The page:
"We probably did get a bee in our bonnet about it not being Cocteau Twins, because that was Head Over Heels time and it felt more right to have success because of Cocteau Twins music." — Liz Fraser
Like it or not, and in spite of the confusion surrounding the project at the time, This Mortal Coil helped garner significant attention for the Cocteau Twins—although it wasn't their music for which they were being lauded. Since Head Over Heels and Sunburst & Snowblind were contemporaneous to the releases of This Mortal Coil, it created somewhat of an identity crisis for the band, although it hardly overshadowed the critical and commercial success of those records.
When asked about it, Robin cited for the writers of Dewdrops Magazine, "He [Ivo] was releasing This Mortal Coil records at the same time as ours. And he never played down the fact that This Mortal Coil is, in fact, NOT the Cocteau Twins. I mean, so he sold that first album [It'll End In Tears] by advertising the fact that me and Liz did "Song to the Siren," and that me and Liz were the Cocteau Twins at the time [although Simon, too, had joined Robin and Liz by then]. And that caused confusion...So it's left us with all these This Mortal Coil fans who think it's something we did. I don't really like that kind of music!" [Dewdrops #12, 1994]
Closer to the time, in 1983, Robin explained, "I was really sick when I saw that ["Song to the Siren"] getting played on the radio all the time and the Cocteaus had never been played. So the only way we could get played on the radio was to do somebody else's song under a different name. Regarding the video, it's very nice except I'm in it. That kind of spoils it. It's got a black background. There are all these leaves whizzing about, really autumnal. Then there's wee Betty here singing...she's in black and white on top of that." [Rorschach Testing, 1983.]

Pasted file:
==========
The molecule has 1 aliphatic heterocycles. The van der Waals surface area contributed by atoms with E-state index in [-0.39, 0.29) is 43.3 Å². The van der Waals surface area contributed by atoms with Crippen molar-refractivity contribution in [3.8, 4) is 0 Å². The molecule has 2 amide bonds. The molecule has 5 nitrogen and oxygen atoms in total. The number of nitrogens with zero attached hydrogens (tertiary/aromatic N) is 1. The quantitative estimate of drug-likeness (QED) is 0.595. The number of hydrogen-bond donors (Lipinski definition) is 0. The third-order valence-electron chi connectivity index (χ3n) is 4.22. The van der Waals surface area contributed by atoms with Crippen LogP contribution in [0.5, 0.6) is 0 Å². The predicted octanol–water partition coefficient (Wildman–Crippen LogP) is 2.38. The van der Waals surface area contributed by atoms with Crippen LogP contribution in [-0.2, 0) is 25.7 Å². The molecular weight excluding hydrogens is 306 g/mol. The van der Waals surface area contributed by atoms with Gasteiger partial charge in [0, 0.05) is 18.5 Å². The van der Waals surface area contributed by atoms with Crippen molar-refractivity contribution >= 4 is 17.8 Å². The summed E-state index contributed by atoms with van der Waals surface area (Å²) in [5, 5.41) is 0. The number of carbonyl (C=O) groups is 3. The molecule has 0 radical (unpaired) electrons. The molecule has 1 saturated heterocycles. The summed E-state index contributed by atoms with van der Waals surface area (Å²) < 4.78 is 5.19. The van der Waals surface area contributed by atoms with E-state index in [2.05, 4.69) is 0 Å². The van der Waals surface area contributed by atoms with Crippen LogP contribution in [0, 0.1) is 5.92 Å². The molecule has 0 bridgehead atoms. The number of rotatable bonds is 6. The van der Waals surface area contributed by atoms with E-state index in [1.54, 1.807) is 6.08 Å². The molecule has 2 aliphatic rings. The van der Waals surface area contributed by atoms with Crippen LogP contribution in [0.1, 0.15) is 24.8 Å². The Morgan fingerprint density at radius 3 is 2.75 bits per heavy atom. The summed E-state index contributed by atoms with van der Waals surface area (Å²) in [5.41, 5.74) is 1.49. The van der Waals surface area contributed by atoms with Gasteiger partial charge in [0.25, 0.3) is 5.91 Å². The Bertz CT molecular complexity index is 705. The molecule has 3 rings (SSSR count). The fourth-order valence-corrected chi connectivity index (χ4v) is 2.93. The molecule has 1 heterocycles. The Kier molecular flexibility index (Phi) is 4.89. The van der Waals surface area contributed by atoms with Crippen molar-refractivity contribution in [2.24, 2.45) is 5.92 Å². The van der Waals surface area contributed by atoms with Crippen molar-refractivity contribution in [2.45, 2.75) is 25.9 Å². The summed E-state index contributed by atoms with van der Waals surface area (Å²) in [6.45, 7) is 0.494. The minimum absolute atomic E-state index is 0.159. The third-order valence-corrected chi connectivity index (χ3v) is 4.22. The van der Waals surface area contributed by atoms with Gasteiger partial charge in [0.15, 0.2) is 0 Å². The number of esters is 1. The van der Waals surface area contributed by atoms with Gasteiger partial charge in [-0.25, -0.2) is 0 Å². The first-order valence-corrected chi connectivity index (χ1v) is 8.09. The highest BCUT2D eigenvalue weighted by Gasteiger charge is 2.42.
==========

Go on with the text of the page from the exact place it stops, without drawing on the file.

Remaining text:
This Mortal Coil was and has been a project conceived by Ivo Watts-Russell, founder of 4AD Records. Originally, the project featured cover versions of material by other label and non-label artists as well as several original songs and instrumentals. The participants were drawn from the pool of talent on 4AD's roster (bands such as Cocteau Twins, Dif Juz, The Wolfgang Press, Dead Can Dance, Modern English, and Xmal Deutschland) with an occasional non-label guest performer.
The Cocteau Twins, once again a trio—as Simon Raymonde had joined the band by late 1983—participated in eight of the songs featured on the two This Mortal Coil releases from 1983/84: Sixteen Days/Gathering Dust, a single which featured a cover of the original Modern English song with Liz on vocals and "Song to the Siren" as the b-side, and the full-length release, It'll End In Tears.
The most successful track was, by far, Robin's and Liz's atmospheric, soulful, and melancholy cover of Tim Buckley's "Song to the Siren." The aforementioned video released for it said This Mortal Coil, rather than This Mortal Coil, featuring Cocteau Twins (as it perhaps should have). Hence, the subsequent confusion. The song was also performed live on a European television programme around this time, and was only slightly different in the interpretation.
When asked of her opinions on the whole situation, Liz said, "We've slagged that record off a lot and I think it's because there were a lot of bad things going on in our lives at the time—me and Robin—and we've always thought it was because of that record. But it wasn't; it was other things. It was just life, but we chose to—I don't know—use that as an excuse for us being so unhappy."
"We probably did get a bee in our bonnet about it not being Cocteau Twins, because that was Head Over Heels time and it felt more right to have success because of Cocteau Twins music. Having said that, though, I heard it played in a shop...and I liked it. I realised why I got in such a pickle and it wasn't because it was a bad recording of an amazing song. It is a beautiful song." [From Volume 5 Magazine, 1992].
It'll End In Tears was the last This Mortal Coil project in which Liz and Robin participated. However, Simon went on to feature prominently in the 1986 This Mortal Coil LP, Filigree and Shadow.